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Publication numberUS5597414 A
Publication typeGrant
Application numberUS 08/223,253
Publication dateJan 28, 1997
Filing dateApr 4, 1994
Priority dateApr 6, 1993
Fee statusLapsed
Also published asDE4311310A1, DE59404561D1, EP0623393A1, EP0623393B1
Publication number08223253, 223253, US 5597414 A, US 5597414A, US-A-5597414, US5597414 A, US5597414A
InventorsBernhard Potthoff
Original AssigneeVenjakob Maschinenbau Gmbh & Co Kg
Export CitationBiBTeX, EndNote, RefMan
External Links: USPTO, USPTO Assignment, Espacenet
Sprayer for coating articles
US 5597414 A
Abstract
A coating sprayer includes several sprayguns. The sprayguns are accommodated in an essentially solid-walled spraybooth. A conveyor with a motor-revolved belt conveys the articles through the spraybooth. A belt-wiping assembly extends across the belt and wipes its surface clean. The belt-wiping assembly includes a wiper that revolves around at least one axis. Since the axis is entirely or almost perpendicular to the surface of the belt, at least some of the wiper's active edge will contact the surface of the belt. The sprayer is intended for spraying such flat articles as furniture parts.
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Claims(26)
What is claimed is:
1. A sprayer for coating articles, comprising: a plurality of sprayguns accommodated in a substantially solid-walled spraybooth, a conveyor with a motor-revolved belt for conveying articles through the spraybooth, belt-wiping means resting against and extending across the belt for wiping a surface of the belt clean, wherein the belt-wiping means includes at least one wiping ring mounted for rotation around an axis and having an active edge and wherein the axis is at least substantially perpendicular to the surface of the belt such that at least a portion of the wiper's active edge will contact the surface of the belt, a motor for rotating the at least one wiping ring and at least three wheels for positioning the at least one wiping ring.
2. The sprayer as in claim 1, wherein the spraybooth has an outlet and the at least one wiping ring is positioned along the belt near the outlet, wherein the belt has an upper strand and a lower strand and wherein the upper strand of the belt is diverted toward the lower strand by a deflection roller, and an area of the at least one wiping ring is positioned downstream of the roller and in contact with a diverted section of the belt.
3. The sprayer as in claim 2, wherein a diverted section along the upper strand between the upper-strand deflection roller and a first belt-reversing roller is at an angle to the horizontal.
4. The sprayer as in claim 2, further comprising a horizontal conveyor immediately downstream of the upper-strand deflection roller for intercepting and conveying away coated articles leaving the belt.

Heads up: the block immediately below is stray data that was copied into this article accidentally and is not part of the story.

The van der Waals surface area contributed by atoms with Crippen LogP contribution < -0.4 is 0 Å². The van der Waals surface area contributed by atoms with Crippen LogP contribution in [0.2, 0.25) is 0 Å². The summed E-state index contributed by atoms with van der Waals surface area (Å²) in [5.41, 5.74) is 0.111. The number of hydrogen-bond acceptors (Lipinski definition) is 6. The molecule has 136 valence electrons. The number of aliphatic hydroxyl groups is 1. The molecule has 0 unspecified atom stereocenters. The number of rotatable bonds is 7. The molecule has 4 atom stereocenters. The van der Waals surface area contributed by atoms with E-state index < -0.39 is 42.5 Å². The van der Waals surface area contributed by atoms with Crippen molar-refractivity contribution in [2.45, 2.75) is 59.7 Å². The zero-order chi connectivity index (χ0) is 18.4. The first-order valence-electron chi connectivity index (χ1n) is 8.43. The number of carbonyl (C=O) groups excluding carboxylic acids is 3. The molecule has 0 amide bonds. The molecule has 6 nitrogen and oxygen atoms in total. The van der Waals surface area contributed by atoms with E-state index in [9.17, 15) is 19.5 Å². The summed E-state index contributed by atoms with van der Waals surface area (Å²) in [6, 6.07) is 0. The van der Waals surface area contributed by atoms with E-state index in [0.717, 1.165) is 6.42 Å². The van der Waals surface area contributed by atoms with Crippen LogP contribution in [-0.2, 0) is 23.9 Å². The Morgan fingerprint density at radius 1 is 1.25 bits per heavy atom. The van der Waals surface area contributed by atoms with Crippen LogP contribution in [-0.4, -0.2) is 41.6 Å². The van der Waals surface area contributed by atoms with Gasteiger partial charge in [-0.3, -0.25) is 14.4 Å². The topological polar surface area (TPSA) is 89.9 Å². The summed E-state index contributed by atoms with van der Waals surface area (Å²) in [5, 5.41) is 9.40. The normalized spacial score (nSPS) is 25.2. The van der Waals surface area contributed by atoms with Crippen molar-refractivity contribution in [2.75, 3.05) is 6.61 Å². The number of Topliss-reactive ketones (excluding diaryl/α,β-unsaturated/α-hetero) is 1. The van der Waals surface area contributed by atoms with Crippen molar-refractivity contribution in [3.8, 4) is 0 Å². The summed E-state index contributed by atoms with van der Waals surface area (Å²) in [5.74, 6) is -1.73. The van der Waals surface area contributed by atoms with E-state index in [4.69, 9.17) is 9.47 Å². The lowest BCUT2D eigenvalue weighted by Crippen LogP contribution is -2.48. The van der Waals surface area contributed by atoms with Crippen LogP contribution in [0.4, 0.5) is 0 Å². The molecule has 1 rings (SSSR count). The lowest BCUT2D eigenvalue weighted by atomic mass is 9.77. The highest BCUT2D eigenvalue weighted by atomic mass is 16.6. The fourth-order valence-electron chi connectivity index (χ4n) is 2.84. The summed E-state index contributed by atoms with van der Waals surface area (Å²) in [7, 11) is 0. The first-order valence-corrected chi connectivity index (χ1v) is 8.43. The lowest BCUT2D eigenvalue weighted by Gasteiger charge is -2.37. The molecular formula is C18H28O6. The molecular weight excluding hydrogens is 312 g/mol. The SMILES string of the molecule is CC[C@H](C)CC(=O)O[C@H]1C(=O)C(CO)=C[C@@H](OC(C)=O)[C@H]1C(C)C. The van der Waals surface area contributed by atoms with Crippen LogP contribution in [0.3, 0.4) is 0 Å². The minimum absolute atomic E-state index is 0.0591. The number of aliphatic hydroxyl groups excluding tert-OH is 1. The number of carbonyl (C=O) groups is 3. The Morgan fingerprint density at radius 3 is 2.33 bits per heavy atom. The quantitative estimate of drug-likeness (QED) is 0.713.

5. The sprayer as in claim 4, further comprising means to pivot the horizontal conveyor around a downstream reversing roller.
6. The sprayer as in claim 2, wherein the belt-wiping means has means to pivot around a horizontal axis paralleling an axis of the upper-strand deflection roller, to allow the at least one wiper ring to be lowered into an operating position against a sloping section of the upper strand of the belt and raised into a non-operation position away from the belt.
7. The sprayer as in claim 1, wherein the at least one wiping ring has an outside diameter substantially as wide as the belt.
8. The sprayer as in claim 7, further comprising a lip extending around and connected to a surface of the at least one wiping ring facing the surface of the belt.
9. The sprayer as in claim 8, wherein the lip is a strip of steel connected by a force fit over the at least one wiping ring or a fit into a groove in the surface thereof.
10. The sprayer as in claim 7, further comprising two nozzles adjacent the at least one wiping ring at one side of the belt for spraying lacquer or enamel and for spraying a solvent and two wipers on the opposite side of the belt including one wiper for wiping off an inside surface of the at least one wiping ring and another wiper for wiping off an outside surface of the at least one wiping ring.
11. The sprayer as in claim 1, wherein the belt-wiping means comprises two wiping rings mounted for rotation in the same direction with their centers longitudinally displaced along the belt.
12. The sprayer as in claim 11, wherein an outer diameter of each wiping ring is wider overall than halfway across the belt and centers thereof are separated by less than the overall width of a wiping ring, so that the wiping rings overlap in coverage of the belt.
13. The sprayer as in claim 11, wherein the outer diameter of each wiping ring is narrower than halfway across the belt and further comprising a strip of steel wrapped around the two rings for wiping the belt.